Culture, nursing and Indigenous health

Research output: Book chapter/Published conference paperChapter in textbook/reference book

Abstract

his chapter aims to provide the beginnings of an understand-ing of culture, nursing and Indigenous Australian health. It is centred on the following philosophical belief: ‘If we take the time to develop enough trust to learn from each other how not to be Binan Goonj—that is, “hearing but not listening”—we can arrive at a shared understanding of how best to communicate’ (Eckermann et al. 2006, p. 104). It is acknowledged from the outset that Indigenous Australian cultures are unique to the Australian continent and Aboriginal and Torres Strait Islander peoples (known collectively throughout this text as Indigenous Australians) have a specific mention in this chapter as they are the first peoples of Australia and because of the significant dis-parities in health outcomes for Indigenous Australians. The National Aboriginal and Torres Strait Islander Health Plan 2013–2023 seeks a culturally respectful and non-discriminatory health system with nurses playing a critical role in transform-ing the health system (Department of Health and Ageing (DoHA) 2013a).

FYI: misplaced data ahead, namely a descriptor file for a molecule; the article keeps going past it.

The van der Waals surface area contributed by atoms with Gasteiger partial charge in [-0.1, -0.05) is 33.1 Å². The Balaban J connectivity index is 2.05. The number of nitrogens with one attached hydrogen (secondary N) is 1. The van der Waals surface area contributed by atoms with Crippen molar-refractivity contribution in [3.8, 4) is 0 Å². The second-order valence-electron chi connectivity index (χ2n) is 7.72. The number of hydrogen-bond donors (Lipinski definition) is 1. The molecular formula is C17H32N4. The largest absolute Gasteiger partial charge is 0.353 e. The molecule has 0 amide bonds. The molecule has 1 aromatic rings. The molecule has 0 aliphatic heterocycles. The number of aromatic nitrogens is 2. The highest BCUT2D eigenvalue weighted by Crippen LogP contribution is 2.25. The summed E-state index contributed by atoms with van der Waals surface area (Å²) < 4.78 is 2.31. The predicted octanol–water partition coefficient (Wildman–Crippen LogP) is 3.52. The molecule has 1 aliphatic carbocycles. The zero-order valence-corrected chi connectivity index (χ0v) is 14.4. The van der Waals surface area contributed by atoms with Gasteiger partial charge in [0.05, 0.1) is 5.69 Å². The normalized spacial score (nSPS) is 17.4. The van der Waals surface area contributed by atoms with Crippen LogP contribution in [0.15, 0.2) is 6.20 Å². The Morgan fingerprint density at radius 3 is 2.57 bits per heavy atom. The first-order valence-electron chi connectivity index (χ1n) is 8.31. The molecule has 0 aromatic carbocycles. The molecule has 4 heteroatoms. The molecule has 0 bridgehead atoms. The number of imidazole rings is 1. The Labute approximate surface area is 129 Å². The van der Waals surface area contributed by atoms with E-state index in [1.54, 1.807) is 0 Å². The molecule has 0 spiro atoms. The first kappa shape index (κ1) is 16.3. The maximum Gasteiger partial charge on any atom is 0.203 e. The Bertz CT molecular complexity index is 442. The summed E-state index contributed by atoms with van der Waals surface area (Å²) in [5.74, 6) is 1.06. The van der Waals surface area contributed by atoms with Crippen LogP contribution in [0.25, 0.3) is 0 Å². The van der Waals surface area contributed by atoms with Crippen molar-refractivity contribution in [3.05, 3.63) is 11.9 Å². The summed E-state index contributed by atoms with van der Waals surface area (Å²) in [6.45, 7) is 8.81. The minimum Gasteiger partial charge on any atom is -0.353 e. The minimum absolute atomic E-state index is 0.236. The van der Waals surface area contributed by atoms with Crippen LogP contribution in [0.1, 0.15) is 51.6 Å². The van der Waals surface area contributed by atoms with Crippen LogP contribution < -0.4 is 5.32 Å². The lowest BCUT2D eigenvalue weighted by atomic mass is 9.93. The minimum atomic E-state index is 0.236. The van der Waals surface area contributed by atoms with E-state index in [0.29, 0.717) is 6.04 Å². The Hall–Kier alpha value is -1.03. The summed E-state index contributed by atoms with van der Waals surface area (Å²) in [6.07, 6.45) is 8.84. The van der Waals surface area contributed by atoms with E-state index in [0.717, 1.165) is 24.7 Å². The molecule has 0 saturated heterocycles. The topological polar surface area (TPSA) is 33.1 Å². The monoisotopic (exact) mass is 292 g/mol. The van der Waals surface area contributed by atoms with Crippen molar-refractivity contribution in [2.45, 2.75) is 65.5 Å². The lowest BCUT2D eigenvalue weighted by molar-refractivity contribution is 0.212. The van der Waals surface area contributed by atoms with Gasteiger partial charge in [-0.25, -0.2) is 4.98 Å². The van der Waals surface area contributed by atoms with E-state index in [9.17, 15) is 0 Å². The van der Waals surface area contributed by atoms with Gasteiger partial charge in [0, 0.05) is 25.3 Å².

Original languageEnglish
Title of host publicationKozier and Erb's fundamentals of nursing
Subtitle of host publicationConcepts, process, and practice
Place of PublicationMelbourne, Vic. Australia
PublisherPearson Australia
Chapter19
Pages323
Number of pages347
Edition4th
ISBN (Electronic)9781488620126
ISBN (Print)9781488613647
Publication statusPublished - 2018

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  • Cite this

    McMillan, F., Biles, J., & Stanley, D. (2018). Culture, nursing and Indigenous health. In Kozier and Erb's fundamentals of nursing : Concepts, process, and practice (4th ed., pp. 323). Pearson Australia.